Should you lose an infant at your early childhood service to SIDS (sudden infant death syndrome) how would you feel?
You might consider there was nothing you could do to prevent this from happening – that if it was going to happen it was going to happen whether or not the baby was in its parents’ care or your care.
Now imagine also if you knew there was information on how to reduce the risk of SIDS but that you had not stopped to think, learn, and implement this knowledge – how would you feel then?
The information presented below provides the basics of what you need to know and do to reduce the risk of a sudden infant death. Discuss this information with others in your teaching team and with the service management so that you are all working together to keep infants safe.
It is often assumed that SIDS affects very young babies only, but one in five sudden infant deaths are of babies older than 4 months. Older babies are at risk too as they are able to change position and loose bedding can be a hazard as they go exploring in their cot.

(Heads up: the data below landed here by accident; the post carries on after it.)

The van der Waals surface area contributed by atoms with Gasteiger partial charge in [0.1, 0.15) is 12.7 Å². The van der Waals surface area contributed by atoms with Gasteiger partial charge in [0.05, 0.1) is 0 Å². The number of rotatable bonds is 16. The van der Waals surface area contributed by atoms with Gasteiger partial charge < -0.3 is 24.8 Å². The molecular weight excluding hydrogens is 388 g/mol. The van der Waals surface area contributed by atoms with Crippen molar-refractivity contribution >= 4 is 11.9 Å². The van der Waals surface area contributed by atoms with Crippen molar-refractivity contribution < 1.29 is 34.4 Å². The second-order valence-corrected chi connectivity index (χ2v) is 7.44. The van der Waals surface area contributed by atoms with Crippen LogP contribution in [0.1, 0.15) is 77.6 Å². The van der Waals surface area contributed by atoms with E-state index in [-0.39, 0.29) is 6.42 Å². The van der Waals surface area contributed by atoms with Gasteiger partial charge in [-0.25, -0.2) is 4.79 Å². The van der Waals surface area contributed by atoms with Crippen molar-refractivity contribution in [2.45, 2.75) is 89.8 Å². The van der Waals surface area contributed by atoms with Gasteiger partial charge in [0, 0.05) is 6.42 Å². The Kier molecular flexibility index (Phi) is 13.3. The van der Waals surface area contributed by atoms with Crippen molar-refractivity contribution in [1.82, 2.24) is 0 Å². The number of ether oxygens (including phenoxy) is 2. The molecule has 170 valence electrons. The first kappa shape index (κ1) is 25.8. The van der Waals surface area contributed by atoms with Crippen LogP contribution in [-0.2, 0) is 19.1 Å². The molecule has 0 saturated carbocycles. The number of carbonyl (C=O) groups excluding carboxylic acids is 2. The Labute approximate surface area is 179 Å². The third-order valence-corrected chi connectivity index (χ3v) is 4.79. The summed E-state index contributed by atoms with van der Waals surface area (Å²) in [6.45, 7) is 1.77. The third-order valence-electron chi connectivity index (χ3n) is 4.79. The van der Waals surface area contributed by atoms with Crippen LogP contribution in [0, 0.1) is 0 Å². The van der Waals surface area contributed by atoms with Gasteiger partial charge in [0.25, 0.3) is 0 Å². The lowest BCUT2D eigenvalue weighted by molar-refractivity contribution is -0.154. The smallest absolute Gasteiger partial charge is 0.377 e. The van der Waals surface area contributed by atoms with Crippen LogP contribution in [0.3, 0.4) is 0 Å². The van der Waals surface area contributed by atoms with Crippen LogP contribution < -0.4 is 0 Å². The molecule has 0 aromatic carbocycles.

Attending ECE makes infants much more susceptible to colds which can affect breathing. These infants may not be breastfed and receive the health benefits from this.
This article covers:
- minimum regulations ECE services must comply with
- best practices recommended by NZ infant sleep experts
- guidelines and copy of best practices for ECE centres and home-based services
- professional development/ learning opportunities
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